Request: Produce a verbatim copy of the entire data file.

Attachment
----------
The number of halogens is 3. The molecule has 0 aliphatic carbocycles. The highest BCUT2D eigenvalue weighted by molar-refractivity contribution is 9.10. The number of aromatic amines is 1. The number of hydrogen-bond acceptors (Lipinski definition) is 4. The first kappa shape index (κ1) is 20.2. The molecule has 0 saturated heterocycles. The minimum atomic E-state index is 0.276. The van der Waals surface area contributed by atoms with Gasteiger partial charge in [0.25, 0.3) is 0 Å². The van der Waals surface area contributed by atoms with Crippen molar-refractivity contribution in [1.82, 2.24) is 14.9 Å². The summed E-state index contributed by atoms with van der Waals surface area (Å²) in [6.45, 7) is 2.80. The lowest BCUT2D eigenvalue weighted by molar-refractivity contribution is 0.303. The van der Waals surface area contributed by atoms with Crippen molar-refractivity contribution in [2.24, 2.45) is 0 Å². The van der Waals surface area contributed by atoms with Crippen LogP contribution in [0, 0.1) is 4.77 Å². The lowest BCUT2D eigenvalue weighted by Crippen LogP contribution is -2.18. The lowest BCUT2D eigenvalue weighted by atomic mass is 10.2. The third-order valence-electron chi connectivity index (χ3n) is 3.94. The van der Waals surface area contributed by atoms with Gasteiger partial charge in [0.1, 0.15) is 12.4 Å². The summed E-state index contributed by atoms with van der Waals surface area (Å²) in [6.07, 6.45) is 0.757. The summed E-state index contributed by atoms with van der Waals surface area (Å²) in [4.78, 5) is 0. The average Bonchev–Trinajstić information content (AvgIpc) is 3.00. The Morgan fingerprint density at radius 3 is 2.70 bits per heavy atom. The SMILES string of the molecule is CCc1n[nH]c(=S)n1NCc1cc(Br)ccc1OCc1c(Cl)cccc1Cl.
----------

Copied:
The number of halogens is 3. The molecule has 0 aliphatic carbocycles. The highest BCUT2D eigenvalue weighted by molar-refractivity contribution is 9.10. The number of aromatic amines is 1. The number of hydrogen-bond acceptors (Lipinski definition) is 4. The first kappa shape index (κ1) is 20.2. The molecule has 0 saturated heterocycles. The minimum atomic E-state index is 0.276. The van der Waals surface area contributed by atoms with Gasteiger partial charge in [0.25, 0.3) is 0 Å². The van der Waals surface area contributed by atoms with Crippen molar-refractivity contribution in [1.82, 2.24) is 14.9 Å². The summed E-state index contributed by atoms with van der Waals surface area (Å²) in [6.45, 7) is 2.80. The lowest BCUT2D eigenvalue weighted by molar-refractivity contribution is 0.303. The van der Waals surface area contributed by atoms with Crippen molar-refractivity contribution in [2.24, 2.45) is 0 Å². The van der Waals surface area contributed by atoms with Crippen LogP contribution in [0, 0.1) is 4.77 Å². The lowest BCUT2D eigenvalue weighted by Crippen LogP contribution is -2.18. The lowest BCUT2D eigenvalue weighted by atomic mass is 10.2. The third-order valence-electron chi connectivity index (χ3n) is 3.94. The van der Waals surface area contributed by atoms with Gasteiger partial charge in [0.1, 0.15) is 12.4 Å². The summed E-state index contributed by atoms with van der Waals surface area (Å²) in [6.07, 6.45) is 0.757. The summed E-state index contributed by atoms with van der Waals surface area (Å²) in [4.78, 5) is 0. The average Bonchev–Trinajstić information content (AvgIpc) is 3.00. The Morgan fingerprint density at radius 3 is 2.70 bits per heavy atom. The SMILES string of the molecule is CCc1n[nH]c(=S)n1NCc1cc(Br)ccc1OCc1c(Cl)cccc1Cl.